The second point raised by the honourable member for Maribyrnong was whether the Bill should contain provisions requiring the AttorneyGeneral to consent to the prosecution. I gave careful consideration to this matter and I believe that the provision ought to remain in the Bill. I point out that the Attorney-General's consent is required only for offences which attract the maximum penalties under the Bill, namely, a $100,000 fine, or ten years imprisonment, or both. They are, of course, the very draconian measures to which several members have referred. It is because of the nature of those provisions that it is essential, as a safeguard for those who might be liable to prosecution, to ensure that the matter is given proper consideration by the senior law enforcement officer, the Attorney-General, as well as by the

Minister for Immigration and Ethnic Affairs. 1 believe that justice will be done if those two Ministers are charged with the responsibility of examining matters prior to prosecution.

Because of the sincerity with which the honourable member for Maribyrnong and each of the Opposition spokesmen have raised this point, I think I ought to place in Hansard a statement indicating the spirit in which the legislation will be administered. I have indicated that I have some sympathy for the views expressed by the Opposition about the position of crew members. I have said that privately to the honourable member for Maribyrnong and I repeat it here. It must be remembered, though, that the provisions of this Bill are directed to meet a very unusual situation. It is important that the crew members of the big refugee boats be liable to the same penalties as a master, particularly as our experience so far has established that crew members of these big refugee boats have been intimately involved in the carriage of refugees and have derived substantial profits from that carriage.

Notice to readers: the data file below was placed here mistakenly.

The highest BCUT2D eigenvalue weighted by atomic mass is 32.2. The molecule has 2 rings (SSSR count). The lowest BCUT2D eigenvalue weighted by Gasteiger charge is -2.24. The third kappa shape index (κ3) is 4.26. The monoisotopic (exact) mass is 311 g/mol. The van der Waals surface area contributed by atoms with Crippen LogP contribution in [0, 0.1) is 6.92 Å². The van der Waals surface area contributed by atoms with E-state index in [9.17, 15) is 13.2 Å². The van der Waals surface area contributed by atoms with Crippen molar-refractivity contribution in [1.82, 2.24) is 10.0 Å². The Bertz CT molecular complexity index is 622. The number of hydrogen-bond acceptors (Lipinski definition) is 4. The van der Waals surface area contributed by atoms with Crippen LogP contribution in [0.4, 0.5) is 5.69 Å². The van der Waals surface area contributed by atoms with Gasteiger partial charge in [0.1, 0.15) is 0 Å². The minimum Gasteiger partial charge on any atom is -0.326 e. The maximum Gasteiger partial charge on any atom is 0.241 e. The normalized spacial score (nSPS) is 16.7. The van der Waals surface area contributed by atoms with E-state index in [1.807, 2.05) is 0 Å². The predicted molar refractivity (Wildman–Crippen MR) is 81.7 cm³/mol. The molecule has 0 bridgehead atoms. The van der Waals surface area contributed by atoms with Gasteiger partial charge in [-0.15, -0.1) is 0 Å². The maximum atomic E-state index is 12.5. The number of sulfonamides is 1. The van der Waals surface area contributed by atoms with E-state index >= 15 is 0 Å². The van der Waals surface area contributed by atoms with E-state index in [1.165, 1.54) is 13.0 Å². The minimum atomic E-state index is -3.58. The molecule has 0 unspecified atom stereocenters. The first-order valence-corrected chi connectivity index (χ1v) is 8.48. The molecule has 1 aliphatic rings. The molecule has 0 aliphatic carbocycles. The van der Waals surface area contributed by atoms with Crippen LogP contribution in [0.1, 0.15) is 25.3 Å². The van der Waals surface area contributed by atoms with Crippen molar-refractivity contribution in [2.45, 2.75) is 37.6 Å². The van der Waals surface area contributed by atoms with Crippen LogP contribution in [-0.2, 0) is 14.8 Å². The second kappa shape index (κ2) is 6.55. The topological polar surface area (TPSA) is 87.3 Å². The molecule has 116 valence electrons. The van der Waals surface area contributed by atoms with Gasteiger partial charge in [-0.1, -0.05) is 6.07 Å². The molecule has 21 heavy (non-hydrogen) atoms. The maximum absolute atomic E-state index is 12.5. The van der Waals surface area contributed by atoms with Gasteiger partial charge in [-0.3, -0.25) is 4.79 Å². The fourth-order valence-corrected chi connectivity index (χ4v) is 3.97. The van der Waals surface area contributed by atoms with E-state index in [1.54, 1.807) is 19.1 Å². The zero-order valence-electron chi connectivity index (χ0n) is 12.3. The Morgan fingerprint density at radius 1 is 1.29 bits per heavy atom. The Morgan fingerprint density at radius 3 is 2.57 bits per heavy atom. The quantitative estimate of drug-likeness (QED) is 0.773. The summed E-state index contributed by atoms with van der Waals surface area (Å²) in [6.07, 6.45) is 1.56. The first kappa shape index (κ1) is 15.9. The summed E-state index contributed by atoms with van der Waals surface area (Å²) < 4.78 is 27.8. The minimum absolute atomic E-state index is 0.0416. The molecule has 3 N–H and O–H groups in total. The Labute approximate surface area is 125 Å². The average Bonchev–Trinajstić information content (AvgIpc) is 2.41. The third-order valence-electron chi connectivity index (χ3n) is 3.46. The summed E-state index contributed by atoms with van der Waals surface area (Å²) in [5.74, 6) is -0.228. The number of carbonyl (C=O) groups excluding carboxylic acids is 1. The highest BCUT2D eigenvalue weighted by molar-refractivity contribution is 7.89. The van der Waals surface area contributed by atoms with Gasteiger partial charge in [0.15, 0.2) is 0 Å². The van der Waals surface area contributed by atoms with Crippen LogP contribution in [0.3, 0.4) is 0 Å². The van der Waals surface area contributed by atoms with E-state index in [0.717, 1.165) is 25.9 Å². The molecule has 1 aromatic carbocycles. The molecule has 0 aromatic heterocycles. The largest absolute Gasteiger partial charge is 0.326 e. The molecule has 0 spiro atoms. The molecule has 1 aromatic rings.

As I stated in my second reading speech, the Bill is designed principally as a deterrent to profiteers bringing large numbers of refugees to Australia. Failure to render crew members liable to the substantial penalties contained in the Bill would lessen this deterrent effect. We are not dealing with the usual situation where there are articled crew members on board. In most cases there is no formal documentation on board these vessels to show who is the master and who is the crew. The Government is of the opinion that, because of this unusual situation, of necessity the Bill must cast a very wide net in order to prosecute all who derive profits from the voyage. In this regard, I point out that since the introduction of the Bill on 1 May this year neither I nor my Department has received any adverse reaction to this proposal from shipping or airline operators. The reason, I am sure, is that they know we will administer the Bill in a sane way, and I believe that that meets the points raised by the honourable member for Maribyrnong.